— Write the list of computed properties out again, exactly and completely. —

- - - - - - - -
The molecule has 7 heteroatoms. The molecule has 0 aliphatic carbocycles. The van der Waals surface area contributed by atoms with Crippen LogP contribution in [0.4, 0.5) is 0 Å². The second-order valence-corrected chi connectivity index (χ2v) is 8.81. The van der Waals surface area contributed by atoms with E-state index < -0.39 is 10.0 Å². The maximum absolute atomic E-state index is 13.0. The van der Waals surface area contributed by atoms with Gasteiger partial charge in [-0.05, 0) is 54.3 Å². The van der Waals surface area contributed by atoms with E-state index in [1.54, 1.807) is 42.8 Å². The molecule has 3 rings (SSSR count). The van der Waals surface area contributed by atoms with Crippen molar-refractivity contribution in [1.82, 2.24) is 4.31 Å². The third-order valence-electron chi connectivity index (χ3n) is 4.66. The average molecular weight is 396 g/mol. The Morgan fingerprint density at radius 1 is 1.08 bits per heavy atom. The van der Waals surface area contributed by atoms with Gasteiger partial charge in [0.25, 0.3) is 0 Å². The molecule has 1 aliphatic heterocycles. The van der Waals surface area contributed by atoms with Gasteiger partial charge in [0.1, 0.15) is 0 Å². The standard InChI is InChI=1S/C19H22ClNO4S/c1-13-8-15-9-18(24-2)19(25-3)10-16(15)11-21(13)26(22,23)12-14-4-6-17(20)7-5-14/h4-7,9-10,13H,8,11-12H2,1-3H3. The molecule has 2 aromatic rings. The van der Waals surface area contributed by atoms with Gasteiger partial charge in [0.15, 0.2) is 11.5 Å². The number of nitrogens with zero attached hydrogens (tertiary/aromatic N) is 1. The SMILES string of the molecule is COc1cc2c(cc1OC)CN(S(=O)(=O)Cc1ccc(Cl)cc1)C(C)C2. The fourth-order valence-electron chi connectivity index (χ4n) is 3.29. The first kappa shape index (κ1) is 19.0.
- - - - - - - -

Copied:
The molecule has 7 heteroatoms. The molecule has 0 aliphatic carbocycles. The van der Waals surface area contributed by atoms with Crippen LogP contribution in [0.4, 0.5) is 0 Å². The second-order valence-corrected chi connectivity index (χ2v) is 8.81. The van der Waals surface area contributed by atoms with E-state index < -0.39 is 10.0 Å². The maximum absolute atomic E-state index is 13.0. The van der Waals surface area contributed by atoms with Gasteiger partial charge in [-0.05, 0) is 54.3 Å². The van der Waals surface area contributed by atoms with E-state index in [1.54, 1.807) is 42.8 Å². The molecule has 3 rings (SSSR count). The van der Waals surface area contributed by atoms with Crippen molar-refractivity contribution in [1.82, 2.24) is 4.31 Å². The third-order valence-electron chi connectivity index (χ3n) is 4.66. The average molecular weight is 396 g/mol. The Morgan fingerprint density at radius 1 is 1.08 bits per heavy atom. The van der Waals surface area contributed by atoms with Gasteiger partial charge in [0.25, 0.3) is 0 Å². The molecule has 1 aliphatic heterocycles. The van der Waals surface area contributed by atoms with Gasteiger partial charge in [0.1, 0.15) is 0 Å². The standard InChI is InChI=1S/C19H22ClNO4S/c1-13-8-15-9-18(24-2)19(25-3)10-16(15)11-21(13)26(22,23)12-14-4-6-17(20)7-5-14/h4-7,9-10,13H,8,11-12H2,1-3H3. The molecule has 2 aromatic rings. The van der Waals surface area contributed by atoms with Gasteiger partial charge in [0.15, 0.2) is 11.5 Å². The number of nitrogens with zero attached hydrogens (tertiary/aromatic N) is 1. The SMILES string of the molecule is COc1cc2c(cc1OC)CN(S(=O)(=O)Cc1ccc(Cl)cc1)C(C)C2. The fourth-order valence-electron chi connectivity index (χ4n) is 3.29. The first kappa shape index (κ1) is 19.0.